Eighty-five per cent of the grain to be exported through a new terminal at Port Kembla will arrive on a train, but a NSW minister has ruled out putting a timeframe on completing the port’s missing inland rail link.
The Maldon-Dombarton rail line, a 35km line that sits partially-constructed, would allow for freight to be moved to from Port Kembla without using the South Coast commuter line or Illawarra roads.
The state’s Minister for Roads, Maritime and Freight, Melinda Pavey, has indicated Maldon-Dombarton “will be part of the future”, but “just can't give an honest timeframe for that”.
“There's a lot of people that have been vying for it and fighting for it and lobbying for it for a very long time, and they should continue,” Ms Pavey said.
The minister’s comments came as she visited Port Kembla to officially open a new Quattro Ports grain terminal this week.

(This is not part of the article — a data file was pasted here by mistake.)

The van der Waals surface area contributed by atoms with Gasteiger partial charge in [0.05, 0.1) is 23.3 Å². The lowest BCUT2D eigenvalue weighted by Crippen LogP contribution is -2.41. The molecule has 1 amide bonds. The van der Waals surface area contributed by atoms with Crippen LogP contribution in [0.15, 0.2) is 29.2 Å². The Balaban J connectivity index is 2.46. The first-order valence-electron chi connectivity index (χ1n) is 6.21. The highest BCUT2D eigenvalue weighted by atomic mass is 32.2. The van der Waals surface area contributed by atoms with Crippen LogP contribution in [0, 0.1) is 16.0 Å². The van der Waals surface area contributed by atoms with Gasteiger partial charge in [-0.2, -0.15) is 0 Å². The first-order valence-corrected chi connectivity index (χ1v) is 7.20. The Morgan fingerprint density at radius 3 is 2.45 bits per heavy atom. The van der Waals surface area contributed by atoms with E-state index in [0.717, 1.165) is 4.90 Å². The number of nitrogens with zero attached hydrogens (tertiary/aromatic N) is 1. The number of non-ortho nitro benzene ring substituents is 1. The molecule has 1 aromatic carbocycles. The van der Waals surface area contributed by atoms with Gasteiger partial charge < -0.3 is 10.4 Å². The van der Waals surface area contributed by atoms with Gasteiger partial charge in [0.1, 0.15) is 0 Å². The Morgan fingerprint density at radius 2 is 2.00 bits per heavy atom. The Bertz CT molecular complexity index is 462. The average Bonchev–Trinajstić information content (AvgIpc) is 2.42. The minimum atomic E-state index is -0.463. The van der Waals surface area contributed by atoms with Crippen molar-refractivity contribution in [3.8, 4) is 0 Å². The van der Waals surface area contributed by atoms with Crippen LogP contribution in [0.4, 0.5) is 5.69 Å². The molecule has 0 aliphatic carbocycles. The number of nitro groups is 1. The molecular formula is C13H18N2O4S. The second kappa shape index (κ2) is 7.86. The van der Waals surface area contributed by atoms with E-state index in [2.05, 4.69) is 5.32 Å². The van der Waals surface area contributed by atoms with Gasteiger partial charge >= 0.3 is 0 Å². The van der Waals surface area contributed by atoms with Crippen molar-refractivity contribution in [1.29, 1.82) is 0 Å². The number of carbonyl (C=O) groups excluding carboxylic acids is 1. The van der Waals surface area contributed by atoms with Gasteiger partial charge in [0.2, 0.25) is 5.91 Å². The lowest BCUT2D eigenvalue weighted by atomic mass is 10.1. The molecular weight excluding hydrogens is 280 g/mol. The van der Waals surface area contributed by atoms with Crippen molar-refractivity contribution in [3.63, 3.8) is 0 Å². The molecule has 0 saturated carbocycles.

“This terminal will be serviced by 85 per cent rail,” she said.
“We are still getting good rail down here into the Illawarra but we have to think and plan for the future.
“I think that the Maldon-Dombarton will be part of that future but I'm not going to be disingenuous and create a timeframe that I can't meet just at this moment.”
The new terminal, which has loaded almost 700,000 tonnes of grain onto 19 ships since it began operating in March last year, took three years to plan and construct.
As part of that process, NSW Ports extended a berth at the harbour to cater for larger vessels, 19 silos of various sizes were built, and a 1500-tonne per hour loading conveyor was installed.
“It [Port Kembla] is one of Australia's great harbours,” Ms Pavey said.
“This investment by Quattro will improve a lot of things; capacity here at this port but also give a price competitive edge to farmers across NSW and Australia by providing another freight terminal for grain to export around the world.”
Quattro Ports chairman Simon Barney said the Maldon-Dombarton line, which would leave the main southern line near Picton and join the Moss Vale-Unanderra line near Port Kembla, would be “a strong link”.
“It’ll come at the right time when there’s the right basis of investment,” Mr Barney said.